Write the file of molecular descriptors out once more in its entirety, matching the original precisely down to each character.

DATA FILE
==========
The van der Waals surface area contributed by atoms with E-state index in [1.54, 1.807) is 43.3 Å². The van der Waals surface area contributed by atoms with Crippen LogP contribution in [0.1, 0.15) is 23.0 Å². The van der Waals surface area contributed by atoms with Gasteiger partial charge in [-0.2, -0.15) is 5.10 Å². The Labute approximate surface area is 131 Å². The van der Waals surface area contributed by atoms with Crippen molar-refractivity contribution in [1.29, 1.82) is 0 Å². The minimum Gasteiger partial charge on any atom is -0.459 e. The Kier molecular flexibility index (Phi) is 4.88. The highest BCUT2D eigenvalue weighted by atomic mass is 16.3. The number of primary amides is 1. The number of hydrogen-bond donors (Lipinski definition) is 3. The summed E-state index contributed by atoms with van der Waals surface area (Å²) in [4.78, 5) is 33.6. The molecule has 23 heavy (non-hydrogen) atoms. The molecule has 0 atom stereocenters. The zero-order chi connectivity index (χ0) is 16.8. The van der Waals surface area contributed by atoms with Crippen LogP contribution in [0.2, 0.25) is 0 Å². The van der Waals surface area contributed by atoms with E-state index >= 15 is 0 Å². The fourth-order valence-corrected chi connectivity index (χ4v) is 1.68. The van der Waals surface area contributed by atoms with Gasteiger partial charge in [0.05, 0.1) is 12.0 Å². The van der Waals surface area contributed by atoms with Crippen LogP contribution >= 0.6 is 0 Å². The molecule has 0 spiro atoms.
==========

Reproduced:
The van der Waals surface area contributed by atoms with E-state index in [1.54, 1.807) is 43.3 Å². The van der Waals surface area contributed by atoms with Crippen LogP contribution in [0.1, 0.15) is 23.0 Å². The van der Waals surface area contributed by atoms with Gasteiger partial charge in [-0.2, -0.15) is 5.10 Å². The Labute approximate surface area is 131 Å². The van der Waals surface area contributed by atoms with Crippen molar-refractivity contribution in [1.29, 1.82) is 0 Å². The minimum Gasteiger partial charge on any atom is -0.459 e. The Kier molecular flexibility index (Phi) is 4.88. The highest BCUT2D eigenvalue weighted by atomic mass is 16.3. The number of primary amides is 1. The number of hydrogen-bond donors (Lipinski definition) is 3. The summed E-state index contributed by atoms with van der Waals surface area (Å²) in [4.78, 5) is 33.6. The molecule has 23 heavy (non-hydrogen) atoms. The molecule has 0 atom stereocenters. The zero-order chi connectivity index (χ0) is 16.8. The van der Waals surface area contributed by atoms with Crippen LogP contribution in [0.2, 0.25) is 0 Å². The van der Waals surface area contributed by atoms with E-state index >= 15 is 0 Å². The fourth-order valence-corrected chi connectivity index (χ4v) is 1.68. The van der Waals surface area contributed by atoms with Gasteiger partial charge in [0.05, 0.1) is 12.0 Å². The van der Waals surface area contributed by atoms with Crippen LogP contribution >= 0.6 is 0 Å². The molecule has 0 spiro atoms.